Respectful relationships with government and stakeholders across the spectrum of interests in any inquiry enables the ripples of effect to continue over the years.
Relationships are built not just with stakeholders, but also with other law reformers. Many come to visit, to learn by watching and being mentored in our processes—like our colleagues from Samoa and the Solomon islands. On occasion we are enlisted to provide hands-on training, as for example in Papua New Guinea and Botswana (in both cases led by my predecessor, Emeritus Professor David Weisbrot AM). We have hosted many visits at the ALRC, like those from Vietnam, Thailand and China, wanting to know about our processes and practices. Last week we were visited by members of the Korean Crime Commission—South Korean—who were seeking to use our experiences for their own review of laws to make them more robust against corruption.
In a presentation at the Alberta Law Reform Institute in June 2008, on ‘Law Reform—Past, Present and Future’, Mr Kirby referred to the camaraderie that developed among law reform agencies, and how the downsizing or abolition of one was ‘like a death in the family’, reminding each other commission of their ‘vulnerability and mortality’.
Through the up hills and down dales of our international and national colleagues, and vicissitudes of our own (mainly in the downwards direction in terms of scale and budget), we have just kept keeping on. (‘Keep Calm and Carry on’, together with my family motto of ‘Fortitude’, are deployed regularly). And periodically we are called upon to defend our existence. As Kirby observed, wryly, ‘No one owes a law reform agency a free lunch’.
Here is where having built good relationships goes a long way.
In 2010 we were called into the trenches. The ALRC’s budget was to be significantly reduced; the other two full-time Commissioners were not renewed. I was left as the sole full-time Commissioner—and President—of the ALRC. There were also to be significant changes in the governance structure and financial management to commence from 1 July 2011. Concerns about the impact of these changes led to an inquiry by the Senate Legal and Constitutional Affairs References Committee over the summer of 2010–2011, the Committee delivering its report in April 2011. The Committee focused in particular on the role, governance arrangements and statutory responsibilities of the ALRC and ‘the adequacy of its staffing and resources to meet its objectives’.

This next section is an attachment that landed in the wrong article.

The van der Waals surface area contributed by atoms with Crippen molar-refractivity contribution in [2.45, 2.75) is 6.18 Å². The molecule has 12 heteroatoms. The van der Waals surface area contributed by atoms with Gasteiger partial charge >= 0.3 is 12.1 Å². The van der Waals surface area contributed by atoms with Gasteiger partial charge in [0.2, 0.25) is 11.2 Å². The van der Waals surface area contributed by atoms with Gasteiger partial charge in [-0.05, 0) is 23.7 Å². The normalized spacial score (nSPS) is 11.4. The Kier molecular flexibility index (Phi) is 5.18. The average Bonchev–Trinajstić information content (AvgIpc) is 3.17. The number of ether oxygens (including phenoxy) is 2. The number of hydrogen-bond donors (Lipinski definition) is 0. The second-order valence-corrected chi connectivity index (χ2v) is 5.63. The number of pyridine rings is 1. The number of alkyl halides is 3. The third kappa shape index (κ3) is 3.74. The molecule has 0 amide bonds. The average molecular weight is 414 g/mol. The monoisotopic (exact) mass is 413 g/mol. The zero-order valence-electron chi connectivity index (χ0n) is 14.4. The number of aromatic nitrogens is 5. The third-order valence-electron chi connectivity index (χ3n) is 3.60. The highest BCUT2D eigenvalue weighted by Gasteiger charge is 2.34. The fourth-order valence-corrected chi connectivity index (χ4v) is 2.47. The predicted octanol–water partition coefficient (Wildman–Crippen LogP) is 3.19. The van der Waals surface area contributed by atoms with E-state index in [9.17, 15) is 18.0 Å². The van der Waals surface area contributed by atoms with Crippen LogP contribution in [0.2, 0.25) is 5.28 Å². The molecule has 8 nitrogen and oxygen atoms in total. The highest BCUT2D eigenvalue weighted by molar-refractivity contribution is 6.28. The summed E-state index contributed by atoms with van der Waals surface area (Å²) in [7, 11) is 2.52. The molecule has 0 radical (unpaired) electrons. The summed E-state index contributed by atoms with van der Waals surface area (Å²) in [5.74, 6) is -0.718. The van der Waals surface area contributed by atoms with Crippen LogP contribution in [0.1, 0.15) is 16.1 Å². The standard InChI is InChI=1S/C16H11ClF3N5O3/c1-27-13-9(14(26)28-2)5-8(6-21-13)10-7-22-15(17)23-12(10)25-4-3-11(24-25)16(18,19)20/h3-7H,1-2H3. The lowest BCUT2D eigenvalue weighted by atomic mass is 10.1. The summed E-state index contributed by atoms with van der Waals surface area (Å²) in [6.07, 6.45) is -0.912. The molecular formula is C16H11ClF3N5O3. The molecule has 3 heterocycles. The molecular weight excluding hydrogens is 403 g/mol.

In my opening statement in giving evidence to the Committee on 11 February 2011, I drew upon analogy to convey the impact of the budget cuts (‘savings’ in government-speak):
the image that kept returning was that of the Black Knight in the film, Monty Python and the Holy Grail. After he lost one arm defending his turf he said, ‘Tis but a scratch!’; after the other one was lopped off, ‘Just a flesh wound!’. After both his legs were also chopped off he still managed to say, defiantly, ‘The Black Knight Always triumphs!’. Ridiculous, but fitting. The reduction in budget to the ALRC makes us feel like that poor knight.
What was heartening through that process was to see those who came to our defence, in making submissions to the Senate inquiry. Some were fellow law reform agencies: the New South Wales Law Reform Commission (the oldest institutional law reform body in Australia); the New Zealand Law Commission and the Northern Territory Law Reform Committee. Many were legal centres and NGOs, and representative bodies, such as the Law Council of Australia. Some were academics. The Federal Court also leapt to our defence, as did the Office of the Australian Information Commissioner and the Australian Academy of Law. The relationships we had built, and the reputation we had established, supported our case and the conclusion of the Committee of the importance of our work—and our existence.
Ripple three—the flame of ideas
I would like to end this part of my ‘pebbles in the pond re-imagining’ with a rather aspirational conclusion. While implementation statistics tell one picture, other lenses of imagining give a wider and more enduring sense of impact. In a collection of essays published in 1983, Mr Kirby reflected that ‘the role of the ALRC in promoting community debate and professional acceptance of the needs of reform may be a more lasting and pervasive contribution to law reform in Australia than any particular project’. And in 2008, twenty-five years later, he expressed this as ‘the flame of ideas’ kept alight by permanent law reform bodies.